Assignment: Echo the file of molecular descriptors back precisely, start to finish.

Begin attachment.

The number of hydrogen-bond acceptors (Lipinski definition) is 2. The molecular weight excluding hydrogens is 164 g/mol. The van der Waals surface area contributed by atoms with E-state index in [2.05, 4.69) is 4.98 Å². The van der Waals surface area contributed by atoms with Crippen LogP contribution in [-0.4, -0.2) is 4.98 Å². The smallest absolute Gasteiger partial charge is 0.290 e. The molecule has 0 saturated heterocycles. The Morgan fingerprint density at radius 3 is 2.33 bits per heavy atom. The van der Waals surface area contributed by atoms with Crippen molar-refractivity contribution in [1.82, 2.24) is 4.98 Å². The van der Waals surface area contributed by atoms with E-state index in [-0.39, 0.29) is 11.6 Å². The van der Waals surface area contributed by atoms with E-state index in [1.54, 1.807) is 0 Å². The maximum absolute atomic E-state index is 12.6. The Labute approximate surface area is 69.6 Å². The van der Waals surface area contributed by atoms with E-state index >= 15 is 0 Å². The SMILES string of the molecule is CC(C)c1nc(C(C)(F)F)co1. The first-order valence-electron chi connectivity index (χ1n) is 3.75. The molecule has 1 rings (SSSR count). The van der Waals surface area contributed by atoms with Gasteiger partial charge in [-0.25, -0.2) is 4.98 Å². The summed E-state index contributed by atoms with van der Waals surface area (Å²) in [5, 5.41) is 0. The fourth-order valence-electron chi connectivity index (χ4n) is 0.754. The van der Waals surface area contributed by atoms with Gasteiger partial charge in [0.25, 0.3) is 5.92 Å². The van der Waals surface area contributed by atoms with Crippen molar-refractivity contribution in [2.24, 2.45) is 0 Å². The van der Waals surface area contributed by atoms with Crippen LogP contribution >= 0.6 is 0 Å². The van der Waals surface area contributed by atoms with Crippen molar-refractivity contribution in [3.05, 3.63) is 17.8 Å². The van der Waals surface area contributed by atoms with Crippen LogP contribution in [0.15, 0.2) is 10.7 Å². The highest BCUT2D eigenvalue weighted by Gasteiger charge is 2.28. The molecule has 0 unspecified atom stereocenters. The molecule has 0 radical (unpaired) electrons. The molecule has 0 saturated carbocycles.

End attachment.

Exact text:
The number of hydrogen-bond acceptors (Lipinski definition) is 2. The molecular weight excluding hydrogens is 164 g/mol. The van der Waals surface area contributed by atoms with E-state index in [2.05, 4.69) is 4.98 Å². The van der Waals surface area contributed by atoms with Crippen LogP contribution in [-0.4, -0.2) is 4.98 Å². The smallest absolute Gasteiger partial charge is 0.290 e. The molecule has 0 saturated heterocycles. The Morgan fingerprint density at radius 3 is 2.33 bits per heavy atom. The van der Waals surface area contributed by atoms with Crippen molar-refractivity contribution in [1.82, 2.24) is 4.98 Å². The van der Waals surface area contributed by atoms with E-state index in [-0.39, 0.29) is 11.6 Å². The van der Waals surface area contributed by atoms with E-state index in [1.54, 1.807) is 0 Å². The maximum absolute atomic E-state index is 12.6. The Labute approximate surface area is 69.6 Å². The van der Waals surface area contributed by atoms with E-state index >= 15 is 0 Å². The SMILES string of the molecule is CC(C)c1nc(C(C)(F)F)co1. The first-order valence-electron chi connectivity index (χ1n) is 3.75. The molecule has 1 rings (SSSR count). The van der Waals surface area contributed by atoms with Gasteiger partial charge in [-0.25, -0.2) is 4.98 Å². The summed E-state index contributed by atoms with van der Waals surface area (Å²) in [5, 5.41) is 0. The fourth-order valence-electron chi connectivity index (χ4n) is 0.754. The van der Waals surface area contributed by atoms with Gasteiger partial charge in [0.25, 0.3) is 5.92 Å². The van der Waals surface area contributed by atoms with Crippen molar-refractivity contribution in [2.24, 2.45) is 0 Å². The van der Waals surface area contributed by atoms with Crippen LogP contribution >= 0.6 is 0 Å². The van der Waals surface area contributed by atoms with Crippen molar-refractivity contribution in [3.05, 3.63) is 17.8 Å². The van der Waals surface area contributed by atoms with Crippen LogP contribution in [0.15, 0.2) is 10.7 Å². The highest BCUT2D eigenvalue weighted by Gasteiger charge is 2.28. The molecule has 0 unspecified atom stereocenters. The molecule has 0 radical (unpaired) electrons. The molecule has 0 saturated carbocycles.